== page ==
In this particular case, the offender had allegedly admitted to the traffic officer at the scene (a Mr Van der Merwe) that he was indeed inebriated. When questioned about the arrest, Van der Merwe testified (using the word he) that he had said that he was drunk at the time of the arrest.
This is the exchange that followed:
Judge: Now Mr. Vander Merwe, I want the accused exact words, just as he said them, he didn’t use the pronoun he, did he?
Van der Merwe: Oh,yes. He was drunk.
Judge (impatiently): No you don’t understand, I want the very words he spoke. Did he say, “I was Drunk”.
Van der Merwe: You may have been drunk M’Lord, but the accused did not mention your name.
Prosecutor: look Mr Van der Merwe, you still don’t understand. Did the accused say to you “I was drunk”?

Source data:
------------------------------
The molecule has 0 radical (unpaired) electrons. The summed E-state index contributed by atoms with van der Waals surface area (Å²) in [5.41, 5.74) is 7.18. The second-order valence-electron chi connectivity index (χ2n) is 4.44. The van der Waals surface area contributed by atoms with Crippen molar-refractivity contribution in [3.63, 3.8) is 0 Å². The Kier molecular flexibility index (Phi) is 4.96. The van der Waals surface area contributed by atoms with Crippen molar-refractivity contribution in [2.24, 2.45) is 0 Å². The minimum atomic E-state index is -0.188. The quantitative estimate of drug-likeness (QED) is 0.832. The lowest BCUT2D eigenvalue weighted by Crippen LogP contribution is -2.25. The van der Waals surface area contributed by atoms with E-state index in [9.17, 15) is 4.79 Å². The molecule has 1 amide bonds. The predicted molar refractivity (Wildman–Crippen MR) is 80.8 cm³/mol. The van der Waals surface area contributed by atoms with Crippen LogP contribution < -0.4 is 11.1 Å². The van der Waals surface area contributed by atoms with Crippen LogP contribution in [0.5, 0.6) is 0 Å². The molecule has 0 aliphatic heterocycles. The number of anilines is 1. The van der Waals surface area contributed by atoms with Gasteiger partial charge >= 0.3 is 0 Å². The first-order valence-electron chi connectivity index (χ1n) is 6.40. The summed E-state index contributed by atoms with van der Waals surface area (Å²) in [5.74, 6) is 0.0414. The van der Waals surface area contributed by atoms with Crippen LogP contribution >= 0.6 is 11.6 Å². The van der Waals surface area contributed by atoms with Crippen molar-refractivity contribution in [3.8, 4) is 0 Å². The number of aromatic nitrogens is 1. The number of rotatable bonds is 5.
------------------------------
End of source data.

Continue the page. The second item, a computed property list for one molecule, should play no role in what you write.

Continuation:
Van der Merwe: He might have said you was drunk, but I didn’t hear him mention your name either.
Defence Council: Here let me try. Listen Mr Van der Merwe, in our English syntax, our English grammar, we have three persons. The first person is I; the second person is you; and the third person is he, she or it. Now did my client the accused in his exact words, use the first person? Did he say “I was drunk”?
Van der Merwe: No Mr Advocate, he didn’t say you was drunk. He said he was drunk and if you don’t stop asking me all these questions, I’m going out to get drunk, too.
Semantics, the art of whatever you say, it isn’t.
Reference: The Independent (4 March 2017)
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